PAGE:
The acquittal may rest on a jury finding that the gov ernment failed to prove a fact that, although essential for conviction on the count on which the jury acquitted, was not essential for conviction on the count on which the jury deadlocked. For example, in this case, the dis trict court concluded that "the most realistic, rational and practical analysis of the verdicts" is that the acquit tals on the conspiracy and fraud counts rested on the jury's conclusion that the government did not prove that petitioner participated in the fraudulent statements made at the analyst conference and in the press re leases-a fact that the government need not prove to convict him on the insider trading and money laundering counts on which the jury hung. Pet. App. 59a. Collat eral estoppel is not applicable in that situation, because an acquittal on one charge collaterally estops the gov ernment from prosecuting another charge only if the jury, in finding the defendant not guilty, necessarily decided some fact that the government must prove be yond a reasonable doubt in order to convict on the sec ond charge. See Dowling, 493 U.S. at 347-348, 350-352; Ashe, 397 U.S. at 443-445.

Alternatively, the acquittal may rest on a jury find ing that the government failed to prove a fact that was essential for conviction not only on the acquitted count but also on the hung count. For example, in this case, the court of appeals concluded that the acquittal on the securities fraud count "seemingly" rested on the jury's conclusion that the government did not prove that peti tioner possessed insider information-a fact that the government also had to prove to convict him on the hung counts. Pet. App. 21a. Collateral estoppel would not apply in that circumstance, however, because the jury's failure to acquit on the hung counts would be inconsis tent with the jury's acquittal on the other count. A ra tional jury that found the common fact against the gov ernment would have to acquit on both sets of counts. That inconsistency vitiates "the assumption that the jury acted rationally," which is a necessary predicate for application of collateral estoppel. United States v. Pow ell, 469 U.S. 57, 68 (1984).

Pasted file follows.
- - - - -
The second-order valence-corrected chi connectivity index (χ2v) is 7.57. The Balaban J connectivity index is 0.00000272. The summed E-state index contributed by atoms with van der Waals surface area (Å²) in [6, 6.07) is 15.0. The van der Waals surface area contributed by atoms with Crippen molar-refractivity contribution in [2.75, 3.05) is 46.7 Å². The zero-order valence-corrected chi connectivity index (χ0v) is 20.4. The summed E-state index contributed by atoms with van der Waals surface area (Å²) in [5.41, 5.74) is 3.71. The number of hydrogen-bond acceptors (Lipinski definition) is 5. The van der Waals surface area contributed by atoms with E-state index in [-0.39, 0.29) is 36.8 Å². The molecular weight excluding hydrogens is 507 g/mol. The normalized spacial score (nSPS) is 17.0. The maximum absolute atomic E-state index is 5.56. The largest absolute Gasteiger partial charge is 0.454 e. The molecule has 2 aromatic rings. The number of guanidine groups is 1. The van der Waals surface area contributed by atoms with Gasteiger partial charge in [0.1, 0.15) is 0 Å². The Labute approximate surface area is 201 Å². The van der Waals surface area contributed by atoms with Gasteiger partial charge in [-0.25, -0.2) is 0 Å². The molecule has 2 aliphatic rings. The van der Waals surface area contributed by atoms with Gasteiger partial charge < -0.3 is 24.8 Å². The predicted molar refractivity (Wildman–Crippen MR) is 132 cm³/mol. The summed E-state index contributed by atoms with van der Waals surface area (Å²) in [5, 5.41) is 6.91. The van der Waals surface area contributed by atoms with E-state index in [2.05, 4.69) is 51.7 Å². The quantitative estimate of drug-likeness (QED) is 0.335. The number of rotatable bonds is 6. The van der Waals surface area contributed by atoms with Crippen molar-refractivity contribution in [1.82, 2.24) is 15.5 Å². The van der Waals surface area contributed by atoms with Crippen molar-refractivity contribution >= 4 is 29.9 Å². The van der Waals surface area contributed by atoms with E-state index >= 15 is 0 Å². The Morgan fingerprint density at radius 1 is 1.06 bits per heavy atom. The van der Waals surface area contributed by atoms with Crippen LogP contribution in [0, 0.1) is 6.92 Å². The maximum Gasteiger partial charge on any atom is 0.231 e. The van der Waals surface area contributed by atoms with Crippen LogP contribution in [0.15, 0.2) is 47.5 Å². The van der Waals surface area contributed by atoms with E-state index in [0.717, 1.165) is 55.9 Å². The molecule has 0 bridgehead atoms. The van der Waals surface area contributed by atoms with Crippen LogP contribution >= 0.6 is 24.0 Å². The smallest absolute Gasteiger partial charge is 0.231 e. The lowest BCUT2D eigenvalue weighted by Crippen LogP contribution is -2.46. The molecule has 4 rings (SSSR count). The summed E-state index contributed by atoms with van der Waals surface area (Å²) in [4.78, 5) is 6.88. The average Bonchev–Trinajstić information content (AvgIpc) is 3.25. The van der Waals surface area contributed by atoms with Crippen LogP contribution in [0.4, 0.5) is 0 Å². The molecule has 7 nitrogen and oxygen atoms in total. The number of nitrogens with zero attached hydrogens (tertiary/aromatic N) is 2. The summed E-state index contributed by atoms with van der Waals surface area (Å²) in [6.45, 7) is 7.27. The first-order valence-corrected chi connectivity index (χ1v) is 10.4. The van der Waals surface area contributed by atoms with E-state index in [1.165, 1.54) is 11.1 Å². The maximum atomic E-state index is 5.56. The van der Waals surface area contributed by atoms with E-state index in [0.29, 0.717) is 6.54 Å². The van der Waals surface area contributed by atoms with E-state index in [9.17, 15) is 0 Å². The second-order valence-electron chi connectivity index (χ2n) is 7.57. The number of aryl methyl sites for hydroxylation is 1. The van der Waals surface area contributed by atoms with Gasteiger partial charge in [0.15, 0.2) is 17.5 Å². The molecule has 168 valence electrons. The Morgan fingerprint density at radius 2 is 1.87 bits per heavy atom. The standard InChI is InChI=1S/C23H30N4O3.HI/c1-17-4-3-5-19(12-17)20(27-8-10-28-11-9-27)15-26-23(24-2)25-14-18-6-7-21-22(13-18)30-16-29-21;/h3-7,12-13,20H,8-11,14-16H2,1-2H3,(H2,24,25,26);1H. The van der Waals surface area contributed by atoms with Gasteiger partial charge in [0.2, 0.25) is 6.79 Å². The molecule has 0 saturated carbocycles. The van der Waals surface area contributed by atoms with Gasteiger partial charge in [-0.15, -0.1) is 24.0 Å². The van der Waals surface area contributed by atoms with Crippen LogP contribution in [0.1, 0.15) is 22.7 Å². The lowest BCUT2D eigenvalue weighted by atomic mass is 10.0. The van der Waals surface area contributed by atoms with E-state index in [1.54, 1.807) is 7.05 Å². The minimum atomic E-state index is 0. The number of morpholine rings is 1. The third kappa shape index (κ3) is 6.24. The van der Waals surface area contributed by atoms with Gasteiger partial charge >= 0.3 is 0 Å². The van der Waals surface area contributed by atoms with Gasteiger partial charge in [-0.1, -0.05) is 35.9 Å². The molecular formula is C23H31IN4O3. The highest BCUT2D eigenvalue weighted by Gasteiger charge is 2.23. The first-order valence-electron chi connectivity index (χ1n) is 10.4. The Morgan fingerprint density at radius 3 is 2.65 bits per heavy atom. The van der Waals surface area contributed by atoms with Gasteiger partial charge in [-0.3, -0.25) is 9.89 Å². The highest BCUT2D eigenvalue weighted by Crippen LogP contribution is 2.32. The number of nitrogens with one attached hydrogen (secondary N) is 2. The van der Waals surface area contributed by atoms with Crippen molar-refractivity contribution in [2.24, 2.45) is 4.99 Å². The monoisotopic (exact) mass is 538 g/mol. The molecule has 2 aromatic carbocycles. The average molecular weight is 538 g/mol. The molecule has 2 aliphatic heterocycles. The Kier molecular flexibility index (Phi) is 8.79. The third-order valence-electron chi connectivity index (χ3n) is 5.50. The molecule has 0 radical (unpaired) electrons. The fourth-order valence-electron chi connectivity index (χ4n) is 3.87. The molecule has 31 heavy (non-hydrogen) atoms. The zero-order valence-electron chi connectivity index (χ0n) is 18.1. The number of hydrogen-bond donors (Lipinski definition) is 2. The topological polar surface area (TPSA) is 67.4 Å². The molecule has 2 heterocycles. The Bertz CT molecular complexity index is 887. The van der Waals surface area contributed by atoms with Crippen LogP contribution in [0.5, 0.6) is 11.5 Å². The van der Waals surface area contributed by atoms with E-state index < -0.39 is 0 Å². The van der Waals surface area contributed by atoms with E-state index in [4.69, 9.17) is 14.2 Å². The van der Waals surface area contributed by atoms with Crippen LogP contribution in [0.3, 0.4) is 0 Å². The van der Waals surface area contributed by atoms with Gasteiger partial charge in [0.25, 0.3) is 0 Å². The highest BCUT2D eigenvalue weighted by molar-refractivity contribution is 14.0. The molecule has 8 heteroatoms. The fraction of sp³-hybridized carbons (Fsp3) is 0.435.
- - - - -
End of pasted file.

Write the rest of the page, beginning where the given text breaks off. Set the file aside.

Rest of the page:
2. The conclusion that a jury's acquittal on one count cannot collaterally estop the government from retrying a count on which the same jury deadlocks follows di rectly from Powell. In Powell, the jury acquitted the de fendant on two drug charges but found her guilty on charges that she used a telephone to commit or to facili tate those drug offenses. 469 U.S. at 59-60. The defen dant argued that "collateral estoppel should apply * * * to preclude acceptance of a guilty verdict on a telephone facilitation count where the jury acquits the defendant of the predicate felony." Id. at 64. This Court rejected that argument.

The Court explained that the inconsistent verdicts "should not necessarily be interpreted as a windfall to the Government at the defendant's expense" because it is "equally possible" that the acquittal was the result of "mistake, compromise, or lenity." Powell, 469 U.S. at 65. When the jury returns an acquittal on one count that is inconsistent with a guilty verdict on another count, the Court observed, it is impossible to tell which verdict "the jury 'really meant.'" Id. at 68. "[A]ll we know is that the verdicts are inconsistent," and, "once that is established[,] principles of collateral estoppel-which are predicated on the assumption that the jury acted rationally and found certain facts in reaching its ver dict-are no longer useful." Ibid.

The same reasoning applies when a jury's acquittals on some counts are inconsistent with its failure to reach a verdict on other counts. In that situation as well, it is impossible to impute rationality to the jury. All a court can conclude is that the jury acted inconsistently and irrationally. Accordingly, the logical predicate for ap plying collateral estoppel is missing.

3. Powell's conclusion that a rational jury decision is a necessary predicate for applying collateral estoppel follows from Ashe. In Ashe, the Court stated that, to de termine whether collateral estoppel applies, a court must "examine the record of [the] prior proceeding," taking into account all "relevant matter," and "conclude whether a rational jury could have grounded its verdict upon an issue other than that which the defendant seeks to foreclose from consideration." 397 U.S. at 444 (cita tion omitted; emphasis added). Focusing the inquiry on what a rational jury could have done only makes sense if it is reasonable to presume that the jury in fact acted rationally.